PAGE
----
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Laser Cleaning Metal Improves Battery Pack Reliability and Increases Manufacturing Throughput

Have you ever tried putting tape on a dirty, grimy surface? Yes? Then you  know it doesn’t stick very well and that you generally need to clean the area first. The same is true when trying to bond or weld two metals together: the more surface contaminants present, the weaker the bond or weld and the less conductive the finished part will be.

This is especially important when manufacturing battery packs. A battery pack consists of two or more individual batteries which, depending on the device, are connected in series or parallel to provide energy to a device. The more energy required, the more batteries that are needed.

The electrical connection between battery cells is typically achieved by a metal strap – or tab – attached to each cell. Every connection is critical to the overall performance of the finished battery.

Why is Cleaning Needed?

Battery packs are typically assembled in two places: cells are often manufactured in one plant and transported to another plant to be assembled into a pack. The surface of the cells can acquire a variety of contaminants during this transportation. Furthermore, operators handling the battery cells are likely to leave fingerprints on the surface.

Dirt and fingerprints = potential contamination at the weld joint – these kinds of organic contaminants or the presence of corrosion inhibiting agents like thin film coatings can contribute to low tensile strength joints in welding processes leading to poor adhesion, cracks and porosity between the materials. Therefore, it’s a good idea to clean the joint interface before welding to help ensure defect-free joints, which in-turn result in stronger welds and improved battery performance.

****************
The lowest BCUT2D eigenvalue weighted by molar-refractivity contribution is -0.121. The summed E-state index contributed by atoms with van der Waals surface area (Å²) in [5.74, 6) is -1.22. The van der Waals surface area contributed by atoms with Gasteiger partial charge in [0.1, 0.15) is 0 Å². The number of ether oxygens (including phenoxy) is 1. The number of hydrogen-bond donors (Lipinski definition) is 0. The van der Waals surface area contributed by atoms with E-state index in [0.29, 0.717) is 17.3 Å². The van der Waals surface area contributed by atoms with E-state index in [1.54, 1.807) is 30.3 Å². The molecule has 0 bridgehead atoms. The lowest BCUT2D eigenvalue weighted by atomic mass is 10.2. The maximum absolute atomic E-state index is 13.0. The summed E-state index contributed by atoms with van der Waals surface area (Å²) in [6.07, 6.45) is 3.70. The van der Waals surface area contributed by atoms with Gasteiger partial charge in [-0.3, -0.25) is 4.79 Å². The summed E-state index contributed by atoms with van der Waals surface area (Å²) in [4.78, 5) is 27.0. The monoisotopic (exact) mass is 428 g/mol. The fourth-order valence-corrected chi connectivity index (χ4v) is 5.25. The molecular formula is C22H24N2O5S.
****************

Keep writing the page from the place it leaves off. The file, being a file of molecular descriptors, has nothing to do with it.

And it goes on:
How is Cleaning Achieved?

Traditional methods to remove contaminants and thin-film coatings include sand blasting, dry ice blasting and plasma cleaning. But these methods are costly, time-consuming, inflexible multi-step procedures that also pose risks to the operator and environment by dispersing fine particles that can be adsorbed into the lungs (particularly sandblasting). Laser cleaning, on the other hand, is a clean, fast process. Benefits of laser cleaning battery anodes and cathodes, include quality and reliability improvements of the joint strength, fewer damaged parts, and increased processing speed. Typically, this laser cleaning process is implemented just prior to the bonding process.

 How Does Laser Cleaning Work?

Laser cleaning – sometimes referred to as laser ablation or laser machining, are all terms used to describe the removal of the top layers of material by laser irradiation. The amount of material removed depends on the intensity, pulse length and wavelength of the laser, as well as the material itself. By scanning the laser beam across the surface several times, the contaminants are stripped away exposing the base material and leaving a clean surface.

Using a laser to clean paint from metal – 1/4 complete
Using a laser to clean paint from metal – 3/4 complete

Benefits of Laser Cleaning vs Traditional Thin Film Removal Techniques

Quality improvements

Laser cleaning of the battery anode and cathode before welding creates an extremely clean surface for joining helping to ensure quality, repeatable results. Traditional cleaning techniques may actually leave debris if not properly used.

Less part damage

Media blasting cleaning techniques use abrasives to rip away contaminants which are effective, but can cause micro denting on the surface of the part. By contrast, laser cleaning removes only surface materials without affecting the surface morphology of the substrate.

Increased speed and safety

Laser cleaning is a significantly faster process than traditional media blasting. Reports suggest that it can be up to 15 times faster. In addition, media blasting produces debris that may be harmful to breathe requiring additional equipment or cleaning steps.

Lower cost

The cost for operating a laser cleaning system, including electricity and consumables, is significantly less than for other cleaning methods. In fact, reports indicate that a laser ablation / cleaning system can pay for itself within a year.

Seeing is Believing

The figure below shows the anode and cathode of a Li-ion battery before and after laser cleaning. On the left, a battery received from a cell manufacturer. Note the significant amount of debris and darker appearance. On the right, the same battery after laser cleaning: cleaner, brighter. A pull test showed that the bond on the cleaned anode was significantly stronger than on the dirty anode.

Li-ion battery before (left) and after (right) laser cleaning

Here’s another example. On the left, an image of a battery can with a fingerprint (see arrow). On the right is the same surface after laser cleaning. The customer welded tab material to the surfaces with and without fingerprints and performed pull tests. Samples subject to laser ablation showed significant increase in weld strength with less variation.

Battery can with fingerprint (left) and after laser cleaning (right)